9 Top-Rated Tourist Attractions in the Annapolis Valley
The Annapolis Valley, in Nova Scotia's charming countryside, stretches northward from Digby and Annapolis Royal and runs parallel to the coastline of the Bay of Fundy. Sieur de Monts founded "Habitation Port-Royal" here in 1605. Though the British later destroyed Port-Royal, this Nova Scotia region is still rich in tourist attractions such as historic sites, forts, and gardens. The valley has fertile soil that is protected on both sides from cold and unfavorable winds by mountains. Being sheltered from the weather, fruits and vegetables flourish. In May, when the apple trees are in blossom, the valley is a wonderful sight.
See also: Where to Stay in the Annapolis Valley
1 Port-Royal National Historic Site
Outside Annapolis Royal, about ten kilometers to the north, stands Port-Royal National Historic Site - the faithfully restored settlement of Sieur des Monts. The plain wooden buildings are in early 17th-century style. There is a Governor's Residence, a Priest's House, a smithy and a room in which First Nations people used to barter their furs for European goods. Most interesting is the house of the apothecary Louis Hébert, the first European farmer in North America who later settled in Québec.
In the "Habitation" in 1606, Samuel de Champlain founded "L'Ordre de Bon Temps," the first society in North America based on the doctrine of love for one's fellow man.
Address: 53 Historic Lane, Port Royal
2 Grand-Pré National Historic Site
Grand-Pré was one of the main Acadian settlements in the early 18th century. By means of an ingenious system of dams and canals, the Acadians reclaimed fertile land from the sea and laid out large and productive fields for some 200 farms. But in 1755, the English drove out the Acadians, destroying their homes, taking cattle and parceling the land out to colonists from New England.
The Grand Pré National Historic Site is in memory of the deported Acadian settlers. In the gardens stands a memorial to Henry Longfellow, who in 1847 immortalized the tragic fate of the Acadians in his poem "Evangéline." There is also a statue of his heroine Evangéline. Acadian artist Philippe Hébert sculpted both memorials.
3 Hall's Harbour
This tidal village is a favorite on the Nova Scotia side of the Bay of Fundy. At high tide the fishing vessels sit neatly alongside the village wharves. But when the tide lowers, the boats drop to the harbor floor. There's the popular Hall's Harbour Lobster Pound, a restaurant near the sandy beach and park. For an excellent hike, head northeast to Cape Split on the Blomidon Peninsula.
4 Fort Anne National Historic Site
Fort Anne, the scene of so many battles in the past, is today classified as Fort Anne National Historic Site. The old fortifications, the powder magazine, and the ramparts are all open to visitors. Tall chimneys mark the officers' quarters. There are memorials to Sieur de Monts; Samuel Vetch, Acadia's first governor; and Jean Paul Mascarene. On the fort flies a flag showing the English St. George's Cross and the Scottish St. Andrew's Cross.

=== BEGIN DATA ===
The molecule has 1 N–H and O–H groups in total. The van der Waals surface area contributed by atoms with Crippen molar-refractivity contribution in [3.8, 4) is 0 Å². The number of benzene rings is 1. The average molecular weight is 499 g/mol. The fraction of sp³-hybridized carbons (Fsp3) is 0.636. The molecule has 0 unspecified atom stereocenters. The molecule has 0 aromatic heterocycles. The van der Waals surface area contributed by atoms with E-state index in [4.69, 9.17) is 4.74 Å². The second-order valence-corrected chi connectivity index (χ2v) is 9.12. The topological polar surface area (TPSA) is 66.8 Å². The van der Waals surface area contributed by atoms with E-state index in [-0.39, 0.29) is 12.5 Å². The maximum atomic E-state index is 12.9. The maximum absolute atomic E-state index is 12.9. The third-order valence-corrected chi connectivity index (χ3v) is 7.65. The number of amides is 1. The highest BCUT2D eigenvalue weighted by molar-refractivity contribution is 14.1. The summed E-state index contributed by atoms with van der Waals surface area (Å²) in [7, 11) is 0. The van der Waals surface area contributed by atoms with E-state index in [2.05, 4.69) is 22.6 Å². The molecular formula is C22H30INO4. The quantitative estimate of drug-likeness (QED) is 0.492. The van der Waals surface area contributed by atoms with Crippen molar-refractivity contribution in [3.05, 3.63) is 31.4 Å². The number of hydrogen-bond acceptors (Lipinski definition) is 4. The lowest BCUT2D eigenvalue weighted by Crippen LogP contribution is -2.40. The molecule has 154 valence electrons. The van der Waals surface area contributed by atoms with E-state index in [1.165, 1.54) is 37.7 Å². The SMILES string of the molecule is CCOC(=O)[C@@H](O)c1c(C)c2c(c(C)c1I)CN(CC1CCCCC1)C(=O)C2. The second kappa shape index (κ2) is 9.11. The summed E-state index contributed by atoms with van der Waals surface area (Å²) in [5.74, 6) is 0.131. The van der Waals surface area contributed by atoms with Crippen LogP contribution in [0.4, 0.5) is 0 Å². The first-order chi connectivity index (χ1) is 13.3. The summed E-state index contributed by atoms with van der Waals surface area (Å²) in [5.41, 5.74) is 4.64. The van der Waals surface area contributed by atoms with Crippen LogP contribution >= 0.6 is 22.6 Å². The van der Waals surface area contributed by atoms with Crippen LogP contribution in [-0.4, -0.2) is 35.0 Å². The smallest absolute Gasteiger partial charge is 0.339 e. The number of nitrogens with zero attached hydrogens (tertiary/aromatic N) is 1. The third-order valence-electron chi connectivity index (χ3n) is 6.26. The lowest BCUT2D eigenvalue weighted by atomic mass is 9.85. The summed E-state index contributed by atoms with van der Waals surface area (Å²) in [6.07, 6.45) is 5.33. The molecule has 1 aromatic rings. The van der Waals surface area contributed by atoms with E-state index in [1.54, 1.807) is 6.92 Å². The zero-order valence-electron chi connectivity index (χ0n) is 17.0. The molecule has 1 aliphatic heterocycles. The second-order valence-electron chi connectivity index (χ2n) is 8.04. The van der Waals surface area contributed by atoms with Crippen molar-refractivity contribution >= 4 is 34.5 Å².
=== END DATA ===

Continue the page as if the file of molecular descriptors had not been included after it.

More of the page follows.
5 The Lookoff
It sounds like an unofficial name, but even on Nova Scotia maps this roadside viewpoint atop North Mountain is simply called The Lookoff. The panoramic view takes in the sweeping fields, orchards and Bay of Fundy coastline. Blomidon Provincial Park lies to the northeast with Cape Split beyond.
Address: 3374 Hwy 358, Arlington
6 Fort Edward National Historic Site
Near the dyke in Windsor stands Fort Edward, built in the mid-18th century by the English to defend the Halifax to the Bay of Fundy route. It was here, too, that the sad deportation of the French-speaking Acadians was organized. This wooden fort is one of the oldest existing buildings of its kind in Canada.
From the earth-wall surrounding the fort there is a beautiful view of the Avon River valley and the Bay of Fundy.
Address: 67 Fort Edward Street, Windsor
7 Tidal Power Station
Outside Annapolis Royal, about ten kilometers to the north, this tidal power station is the first of its kind in North America. It started up in 1984 and utilizes hydro-energy released by the tidal rise, which is the highest in the world. The station harnesses roughly 80 to 100 megawatt hours each day. It is also a pilot scheme for a much larger power station based on the same principle.
Address: 236 Prince Albert Rd, Annapolis Royal
8 Annapolis Royal Historic Gardens
To the south of Fort Anne in Annapolis Royal lie some very well tended gardens and reconstructed historic buildings, including a 17th-century-style Acadian house. The Annapolis Royal Historic Gardens are divided by theme to represent different eras. Plantings include the Governor's Garden from the early 18th century, a Victorian Garden, and a very pretty Rose Garden.
Address: 441 St. George St, Annapolis Royal
The small, but busy fishing town of Digby, famous for its scallops, lies by the link road between the Annapolis Valley and the Bay of Fundy. From Digby, it is possible to take a ferry trip across the Bay of Fundy to Saint John in New Brunswick.
A scenic drive cuts along the narrow peninsula and islands of Digby Neck. Small ferries connect out to Brier Island, where there are whale watching tours, historic lighthouses, and coastal parks with hiking trails.
Where to Stay in the Annapolis Valley for Sightseeing
We recommend these charming guesthouses and hotels in the beautiful Annapolis Valley:
- Queen Anne Inn: heritage bed-and-breakfast, 1865 Victorian mansion, wonderful hosts, delicious breakfast.
- The Stella Rose B&B: affordable bed-and-breakfast, quaint decor, home away from home, wonderful hosts, four-poster beds.
- Annapolis Royal Inn: mid-range pricing, breakfast included, saltwater pool, free parking.
- Beach Breeze Motel: budget Grand pre hotel, beautiful setting, brightly-painted cottages, seasonal outdoor pool.